Communications regulator Ofcom has announced that it is looking to approve the use of a new satellite technology called "Earth Stations on Mobile Platforms". Ofcom say it's proposal to license three parts of the UK radio spectrum for satellite broadband will be concluded before the end of 2013. This licence could mean that we also see this type of technology providing high speed broadband on trains, ferries and cruise ships in 2014.
Check if your flight has on-board Wi-Fi
Savvy fliers wanting to know which aircraft offer on-board Wi-Fi can visit SeatGuru.com. Seat Guru offer an extraordinary wealth of information about on-board flight amenities. They can tell you everything from plug socket availability to in flight videos - even the width and pitch of your seat!
Giving passengers internet access on planes is not a new idea. The concept was trialled over 10 years ago - but it never took off! (pardon the pun). Historically in-flight internet access was patchy and sluggish, hampering users interest. But, now satellite technology has improved and the sharp increase in smartphones and portable Wi-Fi devices mean that the demand for high speed broadband is forcing the Airline industry forward. Amongst others Aer Lingus are currently testing on-board wi-fi and plan to install satellite broadband in it's entire A330 fleet. Aer Lingus also plan to make on-board Wi-Fi available on short-haul flights by 2014.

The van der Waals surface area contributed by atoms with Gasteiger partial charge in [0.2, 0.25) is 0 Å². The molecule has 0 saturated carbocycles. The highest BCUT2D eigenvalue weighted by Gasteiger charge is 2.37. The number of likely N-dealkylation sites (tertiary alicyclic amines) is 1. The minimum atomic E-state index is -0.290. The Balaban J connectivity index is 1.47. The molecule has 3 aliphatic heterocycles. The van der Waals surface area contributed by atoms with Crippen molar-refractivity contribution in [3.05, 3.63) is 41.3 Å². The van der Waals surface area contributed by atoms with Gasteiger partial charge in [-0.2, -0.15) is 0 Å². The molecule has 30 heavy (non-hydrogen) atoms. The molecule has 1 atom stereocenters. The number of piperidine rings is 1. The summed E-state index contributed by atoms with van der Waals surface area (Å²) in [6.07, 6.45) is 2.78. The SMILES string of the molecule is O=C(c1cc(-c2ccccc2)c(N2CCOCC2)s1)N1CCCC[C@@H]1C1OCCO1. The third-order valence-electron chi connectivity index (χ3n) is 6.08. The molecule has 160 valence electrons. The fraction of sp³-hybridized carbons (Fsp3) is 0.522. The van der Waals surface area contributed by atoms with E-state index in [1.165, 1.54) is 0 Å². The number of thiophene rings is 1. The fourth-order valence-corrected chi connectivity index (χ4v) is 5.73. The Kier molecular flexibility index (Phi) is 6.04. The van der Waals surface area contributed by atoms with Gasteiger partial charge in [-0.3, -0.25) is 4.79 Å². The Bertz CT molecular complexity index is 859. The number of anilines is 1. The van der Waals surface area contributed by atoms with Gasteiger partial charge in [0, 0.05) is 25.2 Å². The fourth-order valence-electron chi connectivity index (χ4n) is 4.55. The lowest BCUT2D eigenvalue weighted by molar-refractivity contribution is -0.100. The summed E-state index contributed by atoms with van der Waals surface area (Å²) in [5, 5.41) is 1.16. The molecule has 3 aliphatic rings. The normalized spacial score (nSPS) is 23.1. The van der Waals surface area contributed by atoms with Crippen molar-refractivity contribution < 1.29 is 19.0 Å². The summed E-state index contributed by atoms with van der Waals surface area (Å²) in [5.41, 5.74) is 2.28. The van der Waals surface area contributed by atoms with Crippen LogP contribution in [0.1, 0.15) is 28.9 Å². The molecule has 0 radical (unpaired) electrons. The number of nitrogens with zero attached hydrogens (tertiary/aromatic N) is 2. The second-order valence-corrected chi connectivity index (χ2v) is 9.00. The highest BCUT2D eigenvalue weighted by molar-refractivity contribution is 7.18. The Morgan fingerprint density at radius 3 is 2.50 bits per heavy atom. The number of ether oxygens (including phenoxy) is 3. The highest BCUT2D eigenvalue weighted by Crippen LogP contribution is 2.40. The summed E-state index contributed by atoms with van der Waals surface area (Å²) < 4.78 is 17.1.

FREE Superfast broadband on flights within Europe.
Norwegian is the first airline in Europe to offer it's passengers free superfast broadband. Norwegian have restricted this service to European flights and do not currently offer free broadband on long-haul flights. Users can switch off flight mode and log on to the aircrafts Wi-Fi network once it reaches an altitude of 10,000 feet.
To find out more about Norwegians introduction of satellite broadband and to learn how it all works watch the Euronews interview below.